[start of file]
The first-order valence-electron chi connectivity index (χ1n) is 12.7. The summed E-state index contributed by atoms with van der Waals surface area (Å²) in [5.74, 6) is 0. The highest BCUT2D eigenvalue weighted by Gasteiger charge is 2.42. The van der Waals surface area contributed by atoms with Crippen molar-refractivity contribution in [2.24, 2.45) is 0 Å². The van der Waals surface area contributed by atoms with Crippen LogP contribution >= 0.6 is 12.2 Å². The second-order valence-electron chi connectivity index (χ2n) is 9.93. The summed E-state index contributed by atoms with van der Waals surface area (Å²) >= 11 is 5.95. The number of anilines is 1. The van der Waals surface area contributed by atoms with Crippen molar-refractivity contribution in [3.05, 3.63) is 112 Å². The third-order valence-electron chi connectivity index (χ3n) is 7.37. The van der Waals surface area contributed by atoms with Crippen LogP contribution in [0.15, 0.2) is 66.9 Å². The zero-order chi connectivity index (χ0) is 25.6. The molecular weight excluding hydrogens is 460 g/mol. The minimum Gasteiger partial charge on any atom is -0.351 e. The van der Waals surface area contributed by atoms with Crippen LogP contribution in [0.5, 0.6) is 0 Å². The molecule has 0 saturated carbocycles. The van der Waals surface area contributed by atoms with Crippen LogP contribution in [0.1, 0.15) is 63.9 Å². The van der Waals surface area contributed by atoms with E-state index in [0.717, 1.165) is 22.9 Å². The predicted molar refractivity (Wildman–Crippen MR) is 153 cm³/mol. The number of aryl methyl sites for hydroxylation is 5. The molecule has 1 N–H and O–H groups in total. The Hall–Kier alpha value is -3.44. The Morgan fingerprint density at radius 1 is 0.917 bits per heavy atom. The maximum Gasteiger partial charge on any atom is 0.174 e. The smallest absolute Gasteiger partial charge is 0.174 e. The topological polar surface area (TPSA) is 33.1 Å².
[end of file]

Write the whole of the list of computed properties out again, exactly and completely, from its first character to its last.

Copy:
The first-order valence-electron chi connectivity index (χ1n) is 12.7. The summed E-state index contributed by atoms with van der Waals surface area (Å²) in [5.74, 6) is 0. The highest BCUT2D eigenvalue weighted by Gasteiger charge is 2.42. The van der Waals surface area contributed by atoms with Crippen molar-refractivity contribution in [2.24, 2.45) is 0 Å². The van der Waals surface area contributed by atoms with Crippen LogP contribution >= 0.6 is 12.2 Å². The second-order valence-electron chi connectivity index (χ2n) is 9.93. The summed E-state index contributed by atoms with van der Waals surface area (Å²) >= 11 is 5.95. The number of anilines is 1. The van der Waals surface area contributed by atoms with Crippen molar-refractivity contribution in [3.05, 3.63) is 112 Å². The third-order valence-electron chi connectivity index (χ3n) is 7.37. The van der Waals surface area contributed by atoms with Crippen LogP contribution in [0.15, 0.2) is 66.9 Å². The zero-order chi connectivity index (χ0) is 25.6. The molecular weight excluding hydrogens is 460 g/mol. The minimum Gasteiger partial charge on any atom is -0.351 e. The van der Waals surface area contributed by atoms with Crippen LogP contribution in [0.5, 0.6) is 0 Å². The molecule has 0 saturated carbocycles. The van der Waals surface area contributed by atoms with Crippen LogP contribution in [0.1, 0.15) is 63.9 Å². The van der Waals surface area contributed by atoms with E-state index in [0.717, 1.165) is 22.9 Å². The predicted molar refractivity (Wildman–Crippen MR) is 153 cm³/mol. The number of aryl methyl sites for hydroxylation is 5. The molecule has 1 N–H and O–H groups in total. The Hall–Kier alpha value is -3.44. The Morgan fingerprint density at radius 1 is 0.917 bits per heavy atom. The maximum Gasteiger partial charge on any atom is 0.174 e. The smallest absolute Gasteiger partial charge is 0.174 e. The topological polar surface area (TPSA) is 33.1 Å².